New Wenonah “Cownoe” Benefits Northern Forest Canoe Trail


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Call it bovine boating. In honor of the Northern Forest Canoe Trail’s 15th Anniversary, Wenonah Canoe and Wood and Wood Sign Systems created a custom-made “Cownoe” canoe to support the Northern Forest Canoe Trail’s efforts to increase paddling opportunities in northern Vermont along the Missisquoi River.

“Northern Forest Canoe Trail has worked with various community partners to establish our route, create erosion-resistant access to the Missisquoi River, and entice recreational canoeists, kayakers and fishermen to northern Vermont.,” says NFCT executive director Karrie Thomas. “We’re thrilled to have an iconic symbol of Vermont life—the Holstein—married with a canoe, the traditional Abenaki mode of transportation.”

The one-of-a-kind Cownoe is a Wenonah Champlain 18-foot touring canoe made of Kevlar, and designed with a black and white cow graphic designed by Sparky Potter, owner of Wood and Wood Sign Systems in Waitsfield, Vermont. Tickets for this special edition canoe valued at $4,999 are $10 for 1 ticket and $25 for 3 tickets at participating events, businesses and online at; the drawing will be held in August.

Minnesota-based Wenonah was an early supporter of the Northern Forest Canoe Trail, with owner Mike Cichanowski recognizing the significance of the nonprofit’s goals. “The Northern Forest Canoe Trail is a significant resource for paddlers of all types and abilities,” says Cichanowski, adding that he and friends have long canoe tripped on the trail’s lakes, rivers, whitewater, campsites and portages. “The Cownoe project is the latest effort by Wenonah on behalf of the canoe trail.”

The Wenonah Cownoe will debuted June 6, 2015, in the state’s longest parade at the Vermont Dairy Festival in Enosburg Falls, as part of the Upper Missisquoi & Trout Wild & Scenic Rivers float. The Cownoe will be on tour this summer at the “Celebrate the Missisquoi” Speaker Series, talks that share local organizations’ efforts to improve water quality in the watershed. The series also promotes recreation events occurring this summer along the 80-mile long Missisquoi River. For event details visit

Upper Missisquoi & Trout Rivers Wild & Scenic Celebration

In other Upper Missisquoi news, on June 6, community members and partner groups celebrated the designation of the Upper Missisquoi and Trout rivers as National Wild and Scenic Rivers. Forty other states have rivers listed under the Wild and Scenic Rivers System yet these are Vermont’s first to be given this prestigious recognition.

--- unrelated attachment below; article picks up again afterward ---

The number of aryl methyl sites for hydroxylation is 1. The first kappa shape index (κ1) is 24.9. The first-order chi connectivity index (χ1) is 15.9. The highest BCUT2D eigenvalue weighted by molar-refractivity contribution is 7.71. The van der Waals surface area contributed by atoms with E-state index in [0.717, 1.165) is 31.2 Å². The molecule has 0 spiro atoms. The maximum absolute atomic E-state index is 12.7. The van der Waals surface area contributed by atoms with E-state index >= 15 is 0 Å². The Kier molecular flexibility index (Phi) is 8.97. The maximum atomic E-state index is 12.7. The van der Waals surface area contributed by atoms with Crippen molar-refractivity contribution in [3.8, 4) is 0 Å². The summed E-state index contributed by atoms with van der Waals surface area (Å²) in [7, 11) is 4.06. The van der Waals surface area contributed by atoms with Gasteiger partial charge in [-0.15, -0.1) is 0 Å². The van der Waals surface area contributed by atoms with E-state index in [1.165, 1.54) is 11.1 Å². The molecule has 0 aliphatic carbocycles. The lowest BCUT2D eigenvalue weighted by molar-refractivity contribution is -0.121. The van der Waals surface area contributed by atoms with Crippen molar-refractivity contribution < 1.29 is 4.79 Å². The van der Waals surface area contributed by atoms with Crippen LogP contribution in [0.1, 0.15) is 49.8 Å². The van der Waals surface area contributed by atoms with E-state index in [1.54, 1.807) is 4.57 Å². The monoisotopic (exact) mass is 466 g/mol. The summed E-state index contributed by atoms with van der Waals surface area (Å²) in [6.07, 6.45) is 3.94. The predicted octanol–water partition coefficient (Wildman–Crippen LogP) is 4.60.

Congressman Peter Welch and spokespersons for Senator Leahy, Senator Sanders and the National Park Service spoke at The Abbey in Sheldon, Vermont alongside the Missisquoi River with a spectacular vista of Vermont’s Green Mountains.

“The Missisquoi and Trout rivers are remarkable natural and cultural resources. This important designation will ensure future generations of Vermonters will enjoy these natural treasures,” says Congressman Welch.

Designation under the Wild and Scenic Rivers Act protects the natural, cultural and recreational qualities of the Upper Missisquoi and Trout rivers, providing support for local efforts to increase recreational access and enabling continued enjoyment by fishermen, hunters and paddlers.

“Local volunteers worked for more than five years on the study that identified the incredible values of the Missisquoi and Trout rivers necessary to achieve this designation,” says Shana Stewart Deeds, coordinator of the Upper Missisquoi and Trout Rivers Wild and Scenic Committee. “We are proud of the natural, historical and recreational resources for which these rivers were designated, and pleased to have this national recognition. Our committee looks forward to continuing to providing a reliable forum for discussion, research, and consensus building around river matters, and supporting good river management.”

The ceremony included speakers, live music refreshments and more, with more than 25 exhibitors sharing information about the rivers and natural landscapes of the region. A 6-mile paddling trip hosted by Northern Forest Canoe Trail honoed the designation and the organization’s 15th anniversary on the Missisquoi River from Davis Park in Richford to the confluence of the Trout River in East Berkshire.

“Northern Forest Canoe Trail has worked in partnership with communities along the Missisquoi River since 2000 to improve access to recreational paddling for locals and visitors alike. This national recognition is a great achievement for all of us in the watershed in sharing the story of the natural and recreational resources in the region with a national audience,” adds Karrie Thomas, executive director of the Northern Forest Canoe Trail.

Staff Post
Paddlers writing about all things paddling.


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